Ward Melville isn’t the first Long Island school to break tradition, following in the footsteps of Paul D. Schreiber High School in Port Washington and Island Trees High School in Levittown. Kilmnick said he feels the administration made a bold move in the right direction.

“I think we’re seeing a movement,” Kilmnick said. “Even though Ward Melville is the third school on Long Island to do this, I think we’ll see a lot more on Long Island. And we’re certainly seeing schools across the country getting rid of the separate colored gowns because they’re not inclusive for all students. What the change does, in fact, is let everyone in Ward Melville wear green and gold, from looking at the new gown, and it allows the entire school to move forward as one community, and to celebrate graduation in a safe, inclusive manner — and make graduation celebratory for all.”

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Watch out, Madison Avenue! People everywhere are gunning for your jobs.

Well, maybe people don’t want advertising and marketing jobs, but they do want to express themselves in ways guaranteed by the Constitution. How could the Founding Fathers have known that the war with words, on words and of words would require an ability of people on both sides to understand that each of them has a right to speak?

The Women’s March, the day after the inauguration, was a spectacle. People from around the nation, indeed the world, took considerable time to write, design and share signs about any and every issue important to them.

People are searching for the words to share their convictions.

One sign read, “Without Hermione, Harry would have died,” referring to the brilliant friend of Harry Potter whose smarts helped Harry survive despite numerous murderous attempts by Voldemort.

Another sign suggested, “So bad, even introverts are here.”

The president’s hair, a subject for television discussion well before the commander in chief left for the White House, made it onto several signs, with “We shall overcomb,” offering one of many toupee moments.

Whether the Trump administration recognizes or addresses it, we are a nation divided and, no, that’s not a statement about the size of the crowd at the inauguration. Who cares? If not a single person attended the inauguration, do you know what we would be calling Donald Trump? President.

I understand that and so do all those people writing signs, discussing the future direction of the country and arguing over the internet. I know Trump and his team seem disillusioned with the media. The president can’t stand the way he’s covered, but plenty of past presidents no doubt could relate to his discomfort.

Trump has tried to ostracize the media, going straight to the people with his creatively spelled Twitter messages.

One woman used Trump’s penchant for direct messages with a sign saying, “Tweet women with respect.”

Trump continues to make the argument about the number of people who voted for him. Can someone please tell him he won the election?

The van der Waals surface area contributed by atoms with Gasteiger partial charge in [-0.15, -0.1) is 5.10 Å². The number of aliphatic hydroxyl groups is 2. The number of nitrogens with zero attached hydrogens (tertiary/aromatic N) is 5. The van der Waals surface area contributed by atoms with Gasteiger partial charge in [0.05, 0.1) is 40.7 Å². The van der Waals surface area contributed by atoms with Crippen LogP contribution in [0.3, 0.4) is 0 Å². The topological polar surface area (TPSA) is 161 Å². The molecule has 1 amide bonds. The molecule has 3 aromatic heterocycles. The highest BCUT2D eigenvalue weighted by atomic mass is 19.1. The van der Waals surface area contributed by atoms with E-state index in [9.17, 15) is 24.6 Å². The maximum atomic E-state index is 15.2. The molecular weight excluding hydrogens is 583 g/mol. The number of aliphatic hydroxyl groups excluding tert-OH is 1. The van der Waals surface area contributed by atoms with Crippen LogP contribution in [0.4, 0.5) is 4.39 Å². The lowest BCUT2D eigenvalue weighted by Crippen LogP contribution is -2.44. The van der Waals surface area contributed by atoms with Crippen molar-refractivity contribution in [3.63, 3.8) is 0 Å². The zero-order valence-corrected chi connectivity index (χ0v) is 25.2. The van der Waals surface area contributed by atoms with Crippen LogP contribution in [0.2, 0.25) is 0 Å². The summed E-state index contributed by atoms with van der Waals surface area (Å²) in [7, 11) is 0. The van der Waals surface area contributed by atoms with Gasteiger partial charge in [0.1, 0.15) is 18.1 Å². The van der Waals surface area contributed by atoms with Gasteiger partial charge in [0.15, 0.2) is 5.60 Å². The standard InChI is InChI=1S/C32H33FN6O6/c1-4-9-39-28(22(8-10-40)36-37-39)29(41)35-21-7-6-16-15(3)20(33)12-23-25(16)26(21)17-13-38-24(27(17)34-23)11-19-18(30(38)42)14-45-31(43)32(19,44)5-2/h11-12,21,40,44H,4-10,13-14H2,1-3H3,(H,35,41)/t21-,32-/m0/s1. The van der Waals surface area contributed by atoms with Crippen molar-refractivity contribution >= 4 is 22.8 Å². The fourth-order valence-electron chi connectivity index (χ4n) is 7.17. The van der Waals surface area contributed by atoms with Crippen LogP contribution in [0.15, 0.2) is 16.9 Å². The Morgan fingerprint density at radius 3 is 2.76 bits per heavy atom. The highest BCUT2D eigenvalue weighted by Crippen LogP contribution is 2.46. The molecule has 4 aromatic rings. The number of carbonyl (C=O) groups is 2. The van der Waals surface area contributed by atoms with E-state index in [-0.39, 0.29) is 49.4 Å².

By walking side-by-side in marches, people aren’t sitting comfortably at home typing angry computer messages: They’re sharing their views and are traveling to see people “in real life.”

This is not — to borrow from Shakespeare’s “Macbeth” — “a tale told by an idiot, full of sound and fury, signifying nothing.” These are people sharing a message they hope others and, in particular, the administration, hears and understands.

Trump didn’t get to the White House propelled by the hopes of these sign makers. He won the votes of millions who believed in him.

He wants to make America great again. He and his voters have red hats to prove it. That’s great and maybe the sale of red hats will be sufficient to create more jobs, just as his office has increased the sale of poster boards, crayons, markers and block-lettering kits through these marches.

No doubt, Trump, his team and many other Americans will come up with great slogans and catchy one-liners to offset the marchers’ messages.

What will bring us together? Maybe there’ll be a moment similar to the one in the movie “Miracle,” which was about the improbable Olympics victory by the United States hockey team at Lake Placid in 1980. As these players bonded, they learned that they weren’t playing for their schools but, rather, were representing their country.

The Founding Fathers may have created a slogan that’s hard to top: We the People.

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Protestors hold up signs along Main Street in Smithtown on Saturday in protest of the Senate failing to vote on GENDA. Photo from Juli Grey-Owens

Activists took to the Smithtown office of state Sen. John Flanagan (R-East Northport) over the weekend to express their disappointment with the legislature’s failure to pass a state civil rights bill for the transgender community.

GENDA, also known as the Gender Expression Non-Discrimination Act, would have helped restrict discrimination against transgender citizens in areas of housing, employment or public access, which could include things like restaurants or cab rides. The bill, which made it through the state Assembly for nine years straight, died in the Senate when the legislative session ended last week, spurring the Long Island Transgender Advocacy Coalition to protest outside Flanagan’s office on Saturday.

“The transgender community has again been prevented from receiving the basic protections all New Yorkers enjoy” said Juli Grey-Owens, executive director of the Long Island Transgender Advocacy Coalition. “In the past, Sen. Flanagan had said he supported this bill to protect his transgender constituents, but now that he has the power to finally bring the bill to the floor for a vote, he seems to have forgotten his commitment to us.”